Cutler-Orosi, the largest unincorporated area in Tulare County, is a local example of a system limping along at partial power. Orosi Public Utility District is operating only four of six wells as two of them are inactive due to nitrate contamination—one also over a development dispute. Cutler Public Utility District (CPUD) is only operating two of their four wells due to nitrate contamination. CPUD currently charges a flat rate for water service—an increasingly problematic system used in many small communities in the Central Valley—and contamination costs money to fix, money that ratepayers miles below the median income level cannot afford to pay.
Consolidation is also certainly not the fix-all answer for many communities in Tulare County struggling with water issues due to how spread out many of the communities are. Giving the government a bigger oar to row through water issues doesn’t come with all smiles, even in the Central Valley where water is the most prevalent problem in disadvantaged communities. Jessi Snyder, program director for Self-Help Enterprises, said the nonprofit never openly supported the bill—nor do they oppose it. She said she hopes the bill will bring more people a safe, reliable source of drinking water, but the devil can be in the details.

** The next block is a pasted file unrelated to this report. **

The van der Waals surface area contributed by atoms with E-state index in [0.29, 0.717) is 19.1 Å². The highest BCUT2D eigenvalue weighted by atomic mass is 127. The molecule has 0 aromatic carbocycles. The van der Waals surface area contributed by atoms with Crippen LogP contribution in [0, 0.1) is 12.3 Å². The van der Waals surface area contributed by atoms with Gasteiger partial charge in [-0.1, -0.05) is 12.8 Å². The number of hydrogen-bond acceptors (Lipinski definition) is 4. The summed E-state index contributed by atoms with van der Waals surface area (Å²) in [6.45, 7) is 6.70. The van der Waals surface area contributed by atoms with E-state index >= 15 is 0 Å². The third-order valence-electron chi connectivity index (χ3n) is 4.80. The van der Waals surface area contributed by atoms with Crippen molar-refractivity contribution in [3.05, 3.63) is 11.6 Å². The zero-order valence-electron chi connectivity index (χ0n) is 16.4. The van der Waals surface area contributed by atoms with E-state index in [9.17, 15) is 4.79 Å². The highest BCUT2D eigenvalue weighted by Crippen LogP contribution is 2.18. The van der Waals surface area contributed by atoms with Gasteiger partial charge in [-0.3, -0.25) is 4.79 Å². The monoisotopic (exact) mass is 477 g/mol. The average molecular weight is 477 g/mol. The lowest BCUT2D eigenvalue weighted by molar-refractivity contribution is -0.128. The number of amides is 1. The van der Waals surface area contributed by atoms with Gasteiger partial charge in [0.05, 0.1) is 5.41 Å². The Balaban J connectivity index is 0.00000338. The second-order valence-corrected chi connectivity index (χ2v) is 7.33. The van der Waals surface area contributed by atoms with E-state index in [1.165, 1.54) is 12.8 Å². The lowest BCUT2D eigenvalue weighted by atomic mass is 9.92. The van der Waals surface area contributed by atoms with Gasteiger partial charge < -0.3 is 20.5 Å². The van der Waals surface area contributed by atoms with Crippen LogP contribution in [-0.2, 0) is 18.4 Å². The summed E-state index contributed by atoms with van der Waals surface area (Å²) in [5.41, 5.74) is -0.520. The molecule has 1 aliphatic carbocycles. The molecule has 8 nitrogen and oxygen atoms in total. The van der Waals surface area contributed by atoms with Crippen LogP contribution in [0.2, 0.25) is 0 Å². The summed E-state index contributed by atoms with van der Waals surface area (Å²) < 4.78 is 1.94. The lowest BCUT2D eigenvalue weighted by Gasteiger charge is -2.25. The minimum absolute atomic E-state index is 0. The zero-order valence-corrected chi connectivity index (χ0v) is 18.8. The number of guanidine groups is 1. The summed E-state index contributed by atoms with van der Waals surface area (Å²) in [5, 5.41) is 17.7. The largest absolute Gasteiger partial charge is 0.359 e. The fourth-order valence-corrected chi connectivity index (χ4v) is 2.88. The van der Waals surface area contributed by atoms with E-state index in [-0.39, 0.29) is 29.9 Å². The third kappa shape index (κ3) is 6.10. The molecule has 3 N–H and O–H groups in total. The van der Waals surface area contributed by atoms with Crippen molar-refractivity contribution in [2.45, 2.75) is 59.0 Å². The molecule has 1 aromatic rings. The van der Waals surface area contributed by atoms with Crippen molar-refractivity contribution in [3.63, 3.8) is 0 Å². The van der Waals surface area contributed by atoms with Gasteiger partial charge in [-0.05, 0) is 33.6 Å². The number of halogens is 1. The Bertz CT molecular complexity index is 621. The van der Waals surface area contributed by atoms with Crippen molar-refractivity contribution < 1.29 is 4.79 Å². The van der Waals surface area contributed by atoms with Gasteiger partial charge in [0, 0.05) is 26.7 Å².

“[SB 403] takes the existing authority that the state has to consolidate its failing water systems, and consolidate ones that are at-risk, and broadens it to domestic wells. That’s a big change, the State Water Board has never previously ever had any kind of authority over communities that are formed by private domestic wells.”
Snyder said this gives the State Water Board more influence over communities that lack a community water system than they ever did before. She said the State Water Board has a good needs assessment system that prioritizes where projects and money need to be focused, but granting significant authority to the State Water Board through empowering mandates is a different thing.
“My main concern is [SB 403] is another way for someone else to make decisions for small communities,” Snyder said. “We really value community driven, community supported infrastructure projects, because nobody’s left but the community in the end to run it, and it needs to work for them. We always put communities in the driver’s seat, and this takes away a little bit of that.”